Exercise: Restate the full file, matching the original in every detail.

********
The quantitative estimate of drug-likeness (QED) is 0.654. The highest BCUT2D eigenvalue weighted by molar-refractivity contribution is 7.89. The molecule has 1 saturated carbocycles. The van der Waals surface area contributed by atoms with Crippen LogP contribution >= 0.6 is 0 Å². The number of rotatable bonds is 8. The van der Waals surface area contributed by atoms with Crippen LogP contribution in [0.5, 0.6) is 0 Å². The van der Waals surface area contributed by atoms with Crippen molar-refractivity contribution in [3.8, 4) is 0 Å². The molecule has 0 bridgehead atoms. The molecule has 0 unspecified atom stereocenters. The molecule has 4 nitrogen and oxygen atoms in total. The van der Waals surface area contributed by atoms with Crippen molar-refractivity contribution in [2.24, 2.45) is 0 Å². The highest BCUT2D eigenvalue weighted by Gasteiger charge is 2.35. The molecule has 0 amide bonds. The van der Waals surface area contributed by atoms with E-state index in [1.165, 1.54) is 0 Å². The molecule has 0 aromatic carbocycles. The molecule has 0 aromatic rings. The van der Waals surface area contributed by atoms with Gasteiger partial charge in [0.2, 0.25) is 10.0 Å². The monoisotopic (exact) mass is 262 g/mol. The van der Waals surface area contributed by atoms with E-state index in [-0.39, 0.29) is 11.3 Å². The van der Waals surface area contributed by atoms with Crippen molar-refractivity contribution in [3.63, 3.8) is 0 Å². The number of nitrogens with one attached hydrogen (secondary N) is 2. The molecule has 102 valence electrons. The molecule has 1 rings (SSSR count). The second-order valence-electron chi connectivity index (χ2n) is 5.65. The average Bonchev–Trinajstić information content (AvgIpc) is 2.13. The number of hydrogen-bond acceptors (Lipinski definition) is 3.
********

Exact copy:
The quantitative estimate of drug-likeness (QED) is 0.654. The highest BCUT2D eigenvalue weighted by molar-refractivity contribution is 7.89. The molecule has 1 saturated carbocycles. The van der Waals surface area contributed by atoms with Crippen LogP contribution >= 0.6 is 0 Å². The number of rotatable bonds is 8. The van der Waals surface area contributed by atoms with Crippen LogP contribution in [0.5, 0.6) is 0 Å². The van der Waals surface area contributed by atoms with Crippen molar-refractivity contribution in [3.8, 4) is 0 Å². The molecule has 0 bridgehead atoms. The molecule has 0 unspecified atom stereocenters. The molecule has 4 nitrogen and oxygen atoms in total. The van der Waals surface area contributed by atoms with Crippen molar-refractivity contribution in [2.24, 2.45) is 0 Å². The highest BCUT2D eigenvalue weighted by Gasteiger charge is 2.35. The molecule has 0 amide bonds. The van der Waals surface area contributed by atoms with E-state index in [1.165, 1.54) is 0 Å². The molecule has 0 aromatic carbocycles. The molecule has 0 aromatic rings. The van der Waals surface area contributed by atoms with Gasteiger partial charge in [0.2, 0.25) is 10.0 Å². The monoisotopic (exact) mass is 262 g/mol. The van der Waals surface area contributed by atoms with E-state index in [-0.39, 0.29) is 11.3 Å². The van der Waals surface area contributed by atoms with Crippen molar-refractivity contribution in [3.63, 3.8) is 0 Å². The number of nitrogens with one attached hydrogen (secondary N) is 2. The molecule has 102 valence electrons. The molecule has 1 rings (SSSR count). The second-order valence-electron chi connectivity index (χ2n) is 5.65. The average Bonchev–Trinajstić information content (AvgIpc) is 2.13. The number of hydrogen-bond acceptors (Lipinski definition) is 3.